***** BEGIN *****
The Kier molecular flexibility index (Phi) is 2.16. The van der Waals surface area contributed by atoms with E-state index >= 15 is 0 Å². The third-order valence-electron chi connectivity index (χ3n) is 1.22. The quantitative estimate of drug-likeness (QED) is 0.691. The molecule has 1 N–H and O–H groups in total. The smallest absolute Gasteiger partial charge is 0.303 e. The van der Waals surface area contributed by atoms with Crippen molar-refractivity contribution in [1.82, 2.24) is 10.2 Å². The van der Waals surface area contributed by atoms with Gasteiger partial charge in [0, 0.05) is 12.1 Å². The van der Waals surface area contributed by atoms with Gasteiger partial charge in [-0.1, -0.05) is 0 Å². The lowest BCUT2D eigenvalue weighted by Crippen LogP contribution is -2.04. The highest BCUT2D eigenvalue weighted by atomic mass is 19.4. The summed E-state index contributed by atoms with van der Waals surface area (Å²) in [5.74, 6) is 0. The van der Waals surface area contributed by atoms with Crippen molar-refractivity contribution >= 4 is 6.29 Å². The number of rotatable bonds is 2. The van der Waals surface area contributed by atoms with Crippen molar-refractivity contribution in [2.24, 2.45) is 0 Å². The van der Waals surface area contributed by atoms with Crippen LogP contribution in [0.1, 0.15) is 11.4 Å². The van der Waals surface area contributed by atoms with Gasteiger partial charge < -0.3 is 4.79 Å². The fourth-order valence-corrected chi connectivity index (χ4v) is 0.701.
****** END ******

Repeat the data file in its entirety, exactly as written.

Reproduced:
The Kier molecular flexibility index (Phi) is 2.16. The van der Waals surface area contributed by atoms with E-state index >= 15 is 0 Å². The third-order valence-electron chi connectivity index (χ3n) is 1.22. The quantitative estimate of drug-likeness (QED) is 0.691. The molecule has 1 N–H and O–H groups in total. The smallest absolute Gasteiger partial charge is 0.303 e. The van der Waals surface area contributed by atoms with Crippen molar-refractivity contribution in [1.82, 2.24) is 10.2 Å². The van der Waals surface area contributed by atoms with Gasteiger partial charge in [0, 0.05) is 12.1 Å². The van der Waals surface area contributed by atoms with Gasteiger partial charge in [-0.1, -0.05) is 0 Å². The lowest BCUT2D eigenvalue weighted by Crippen LogP contribution is -2.04. The highest BCUT2D eigenvalue weighted by atomic mass is 19.4. The summed E-state index contributed by atoms with van der Waals surface area (Å²) in [5.74, 6) is 0. The van der Waals surface area contributed by atoms with Crippen molar-refractivity contribution >= 4 is 6.29 Å². The number of rotatable bonds is 2. The van der Waals surface area contributed by atoms with Crippen molar-refractivity contribution in [2.24, 2.45) is 0 Å². The van der Waals surface area contributed by atoms with Crippen LogP contribution in [0.1, 0.15) is 11.4 Å². The van der Waals surface area contributed by atoms with Gasteiger partial charge < -0.3 is 4.79 Å². The fourth-order valence-corrected chi connectivity index (χ4v) is 0.701.